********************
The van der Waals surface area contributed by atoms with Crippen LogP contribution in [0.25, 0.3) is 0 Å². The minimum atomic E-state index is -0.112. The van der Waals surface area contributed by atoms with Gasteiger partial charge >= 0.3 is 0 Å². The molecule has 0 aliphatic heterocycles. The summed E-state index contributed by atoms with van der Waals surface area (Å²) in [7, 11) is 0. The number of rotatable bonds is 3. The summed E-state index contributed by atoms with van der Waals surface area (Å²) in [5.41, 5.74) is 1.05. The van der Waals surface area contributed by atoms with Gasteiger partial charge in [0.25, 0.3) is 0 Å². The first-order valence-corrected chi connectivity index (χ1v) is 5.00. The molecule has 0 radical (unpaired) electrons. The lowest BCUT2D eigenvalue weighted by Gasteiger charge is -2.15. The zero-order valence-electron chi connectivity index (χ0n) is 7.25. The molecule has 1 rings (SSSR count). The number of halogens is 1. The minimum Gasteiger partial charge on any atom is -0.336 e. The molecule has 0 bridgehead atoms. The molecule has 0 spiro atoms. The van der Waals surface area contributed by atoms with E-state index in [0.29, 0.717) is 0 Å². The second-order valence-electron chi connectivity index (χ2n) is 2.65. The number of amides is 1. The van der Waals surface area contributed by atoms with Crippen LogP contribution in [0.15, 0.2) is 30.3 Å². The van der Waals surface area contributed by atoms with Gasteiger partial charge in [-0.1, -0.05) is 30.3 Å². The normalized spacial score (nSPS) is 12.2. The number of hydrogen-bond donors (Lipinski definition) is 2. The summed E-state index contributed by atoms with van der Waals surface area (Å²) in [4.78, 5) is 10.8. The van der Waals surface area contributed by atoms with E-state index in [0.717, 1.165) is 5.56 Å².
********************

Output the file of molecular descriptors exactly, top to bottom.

The van der Waals surface area contributed by atoms with Crippen LogP contribution in [0.25, 0.3) is 0 Å². The minimum atomic E-state index is -0.112. The van der Waals surface area contributed by atoms with Gasteiger partial charge >= 0.3 is 0 Å². The molecule has 0 aliphatic heterocycles. The summed E-state index contributed by atoms with van der Waals surface area (Å²) in [7, 11) is 0. The number of rotatable bonds is 3. The summed E-state index contributed by atoms with van der Waals surface area (Å²) in [5.41, 5.74) is 1.05. The van der Waals surface area contributed by atoms with Gasteiger partial charge in [0.25, 0.3) is 0 Å². The first-order valence-corrected chi connectivity index (χ1v) is 5.00. The molecule has 0 radical (unpaired) electrons. The lowest BCUT2D eigenvalue weighted by Gasteiger charge is -2.15. The zero-order valence-electron chi connectivity index (χ0n) is 7.25. The molecule has 1 rings (SSSR count). The number of halogens is 1. The minimum Gasteiger partial charge on any atom is -0.336 e. The molecule has 0 bridgehead atoms. The molecule has 0 spiro atoms. The van der Waals surface area contributed by atoms with E-state index in [0.29, 0.717) is 0 Å². The second-order valence-electron chi connectivity index (χ2n) is 2.65. The number of amides is 1. The van der Waals surface area contributed by atoms with Crippen LogP contribution in [0.15, 0.2) is 30.3 Å². The van der Waals surface area contributed by atoms with Gasteiger partial charge in [-0.1, -0.05) is 30.3 Å². The normalized spacial score (nSPS) is 12.2. The number of hydrogen-bond donors (Lipinski definition) is 2. The summed E-state index contributed by atoms with van der Waals surface area (Å²) in [4.78, 5) is 10.8. The van der Waals surface area contributed by atoms with E-state index in [0.717, 1.165) is 5.56 Å².